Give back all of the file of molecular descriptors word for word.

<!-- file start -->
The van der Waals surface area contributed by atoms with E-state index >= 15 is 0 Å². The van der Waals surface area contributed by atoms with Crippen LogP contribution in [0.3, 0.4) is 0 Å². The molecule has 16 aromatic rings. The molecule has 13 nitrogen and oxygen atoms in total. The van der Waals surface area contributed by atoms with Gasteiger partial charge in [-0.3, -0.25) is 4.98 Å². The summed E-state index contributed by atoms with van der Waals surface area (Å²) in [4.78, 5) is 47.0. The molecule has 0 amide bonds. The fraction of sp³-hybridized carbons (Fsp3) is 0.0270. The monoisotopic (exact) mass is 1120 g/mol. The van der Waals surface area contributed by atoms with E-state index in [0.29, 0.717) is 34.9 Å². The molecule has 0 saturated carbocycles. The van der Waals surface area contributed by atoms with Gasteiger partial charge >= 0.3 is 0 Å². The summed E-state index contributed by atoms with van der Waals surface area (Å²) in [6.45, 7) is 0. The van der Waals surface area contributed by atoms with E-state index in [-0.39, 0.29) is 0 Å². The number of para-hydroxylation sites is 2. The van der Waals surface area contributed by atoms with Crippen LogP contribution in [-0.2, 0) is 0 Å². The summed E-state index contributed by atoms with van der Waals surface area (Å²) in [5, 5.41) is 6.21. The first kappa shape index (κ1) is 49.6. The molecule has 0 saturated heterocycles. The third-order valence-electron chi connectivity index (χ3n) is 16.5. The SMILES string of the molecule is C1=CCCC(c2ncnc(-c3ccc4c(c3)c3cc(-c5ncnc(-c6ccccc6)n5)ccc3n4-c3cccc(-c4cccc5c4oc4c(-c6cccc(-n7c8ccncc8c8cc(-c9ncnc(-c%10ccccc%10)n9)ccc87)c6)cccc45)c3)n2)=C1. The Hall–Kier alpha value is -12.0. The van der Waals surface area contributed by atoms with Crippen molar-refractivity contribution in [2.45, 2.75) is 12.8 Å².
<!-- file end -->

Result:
The van der Waals surface area contributed by atoms with E-state index >= 15 is 0 Å². The van der Waals surface area contributed by atoms with Crippen LogP contribution in [0.3, 0.4) is 0 Å². The molecule has 16 aromatic rings. The molecule has 13 nitrogen and oxygen atoms in total. The van der Waals surface area contributed by atoms with Gasteiger partial charge in [-0.3, -0.25) is 4.98 Å². The summed E-state index contributed by atoms with van der Waals surface area (Å²) in [4.78, 5) is 47.0. The molecule has 0 amide bonds. The fraction of sp³-hybridized carbons (Fsp3) is 0.0270. The monoisotopic (exact) mass is 1120 g/mol. The van der Waals surface area contributed by atoms with E-state index in [0.29, 0.717) is 34.9 Å². The molecule has 0 saturated carbocycles. The van der Waals surface area contributed by atoms with Gasteiger partial charge >= 0.3 is 0 Å². The summed E-state index contributed by atoms with van der Waals surface area (Å²) in [6.45, 7) is 0. The van der Waals surface area contributed by atoms with E-state index in [-0.39, 0.29) is 0 Å². The number of para-hydroxylation sites is 2. The van der Waals surface area contributed by atoms with Crippen LogP contribution in [-0.2, 0) is 0 Å². The summed E-state index contributed by atoms with van der Waals surface area (Å²) in [5, 5.41) is 6.21. The first kappa shape index (κ1) is 49.6. The molecule has 0 saturated heterocycles. The third-order valence-electron chi connectivity index (χ3n) is 16.5. The SMILES string of the molecule is C1=CCCC(c2ncnc(-c3ccc4c(c3)c3cc(-c5ncnc(-c6ccccc6)n5)ccc3n4-c3cccc(-c4cccc5c4oc4c(-c6cccc(-n7c8ccncc8c8cc(-c9ncnc(-c%10ccccc%10)n9)ccc87)c6)cccc45)c3)n2)=C1. The Hall–Kier alpha value is -12.0. The van der Waals surface area contributed by atoms with Crippen molar-refractivity contribution in [2.45, 2.75) is 12.8 Å².